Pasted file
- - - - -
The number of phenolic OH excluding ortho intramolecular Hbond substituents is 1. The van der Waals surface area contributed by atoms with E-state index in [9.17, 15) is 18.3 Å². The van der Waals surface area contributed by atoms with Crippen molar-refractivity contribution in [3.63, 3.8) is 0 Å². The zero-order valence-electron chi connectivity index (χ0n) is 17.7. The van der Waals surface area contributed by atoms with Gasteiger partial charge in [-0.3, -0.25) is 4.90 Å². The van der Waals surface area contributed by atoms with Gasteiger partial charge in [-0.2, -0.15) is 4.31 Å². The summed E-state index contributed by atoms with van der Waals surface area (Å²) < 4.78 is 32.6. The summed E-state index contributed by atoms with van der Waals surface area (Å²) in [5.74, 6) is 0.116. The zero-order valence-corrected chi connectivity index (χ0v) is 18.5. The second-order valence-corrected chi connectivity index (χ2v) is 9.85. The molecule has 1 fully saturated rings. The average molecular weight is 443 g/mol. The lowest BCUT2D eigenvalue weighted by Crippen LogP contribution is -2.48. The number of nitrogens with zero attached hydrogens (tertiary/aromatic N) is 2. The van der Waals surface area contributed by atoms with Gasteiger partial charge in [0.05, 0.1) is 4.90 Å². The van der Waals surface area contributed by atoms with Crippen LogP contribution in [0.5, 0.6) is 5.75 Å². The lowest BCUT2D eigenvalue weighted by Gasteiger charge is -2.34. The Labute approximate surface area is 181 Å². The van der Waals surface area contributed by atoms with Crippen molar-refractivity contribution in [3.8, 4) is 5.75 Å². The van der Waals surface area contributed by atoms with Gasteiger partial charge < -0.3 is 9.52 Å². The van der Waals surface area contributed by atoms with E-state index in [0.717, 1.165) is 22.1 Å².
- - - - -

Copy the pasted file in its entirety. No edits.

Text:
The number of phenolic OH excluding ortho intramolecular Hbond substituents is 1. The van der Waals surface area contributed by atoms with E-state index in [9.17, 15) is 18.3 Å². The van der Waals surface area contributed by atoms with Crippen molar-refractivity contribution in [3.63, 3.8) is 0 Å². The zero-order valence-electron chi connectivity index (χ0n) is 17.7. The van der Waals surface area contributed by atoms with Gasteiger partial charge in [-0.3, -0.25) is 4.90 Å². The van der Waals surface area contributed by atoms with Gasteiger partial charge in [-0.2, -0.15) is 4.31 Å². The summed E-state index contributed by atoms with van der Waals surface area (Å²) < 4.78 is 32.6. The summed E-state index contributed by atoms with van der Waals surface area (Å²) in [5.74, 6) is 0.116. The zero-order valence-corrected chi connectivity index (χ0v) is 18.5. The second-order valence-corrected chi connectivity index (χ2v) is 9.85. The molecule has 1 fully saturated rings. The average molecular weight is 443 g/mol. The lowest BCUT2D eigenvalue weighted by Crippen LogP contribution is -2.48. The number of nitrogens with zero attached hydrogens (tertiary/aromatic N) is 2. The van der Waals surface area contributed by atoms with Gasteiger partial charge in [0.05, 0.1) is 4.90 Å². The van der Waals surface area contributed by atoms with Crippen LogP contribution in [0.5, 0.6) is 5.75 Å². The lowest BCUT2D eigenvalue weighted by Gasteiger charge is -2.34. The Labute approximate surface area is 181 Å². The van der Waals surface area contributed by atoms with Crippen molar-refractivity contribution in [3.8, 4) is 5.75 Å². The van der Waals surface area contributed by atoms with Gasteiger partial charge < -0.3 is 9.52 Å². The van der Waals surface area contributed by atoms with E-state index in [0.717, 1.165) is 22.1 Å².